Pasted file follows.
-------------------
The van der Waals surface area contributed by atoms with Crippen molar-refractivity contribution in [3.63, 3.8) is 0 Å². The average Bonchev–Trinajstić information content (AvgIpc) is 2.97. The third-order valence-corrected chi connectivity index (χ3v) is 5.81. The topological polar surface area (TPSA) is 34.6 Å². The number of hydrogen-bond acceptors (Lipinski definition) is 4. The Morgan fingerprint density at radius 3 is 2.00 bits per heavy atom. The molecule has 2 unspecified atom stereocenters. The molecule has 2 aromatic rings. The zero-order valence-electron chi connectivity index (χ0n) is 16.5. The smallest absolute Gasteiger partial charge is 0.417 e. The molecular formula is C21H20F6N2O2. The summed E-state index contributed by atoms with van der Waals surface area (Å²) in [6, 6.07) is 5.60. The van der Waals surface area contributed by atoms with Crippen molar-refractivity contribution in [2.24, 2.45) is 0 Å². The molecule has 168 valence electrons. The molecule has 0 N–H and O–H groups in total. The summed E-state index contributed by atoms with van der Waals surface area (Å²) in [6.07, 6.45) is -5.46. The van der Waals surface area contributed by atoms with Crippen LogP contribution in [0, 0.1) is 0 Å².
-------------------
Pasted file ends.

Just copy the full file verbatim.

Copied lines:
The van der Waals surface area contributed by atoms with Crippen molar-refractivity contribution in [3.63, 3.8) is 0 Å². The average Bonchev–Trinajstić information content (AvgIpc) is 2.97. The third-order valence-corrected chi connectivity index (χ3v) is 5.81. The topological polar surface area (TPSA) is 34.6 Å². The number of hydrogen-bond acceptors (Lipinski definition) is 4. The Morgan fingerprint density at radius 3 is 2.00 bits per heavy atom. The molecule has 2 unspecified atom stereocenters. The molecule has 2 aromatic rings. The zero-order valence-electron chi connectivity index (χ0n) is 16.5. The smallest absolute Gasteiger partial charge is 0.417 e. The molecular formula is C21H20F6N2O2. The summed E-state index contributed by atoms with van der Waals surface area (Å²) in [6, 6.07) is 5.60. The van der Waals surface area contributed by atoms with Crippen molar-refractivity contribution in [2.24, 2.45) is 0 Å². The molecule has 168 valence electrons. The molecule has 0 N–H and O–H groups in total. The summed E-state index contributed by atoms with van der Waals surface area (Å²) in [6.07, 6.45) is -5.46. The van der Waals surface area contributed by atoms with Crippen LogP contribution in [0, 0.1) is 0 Å².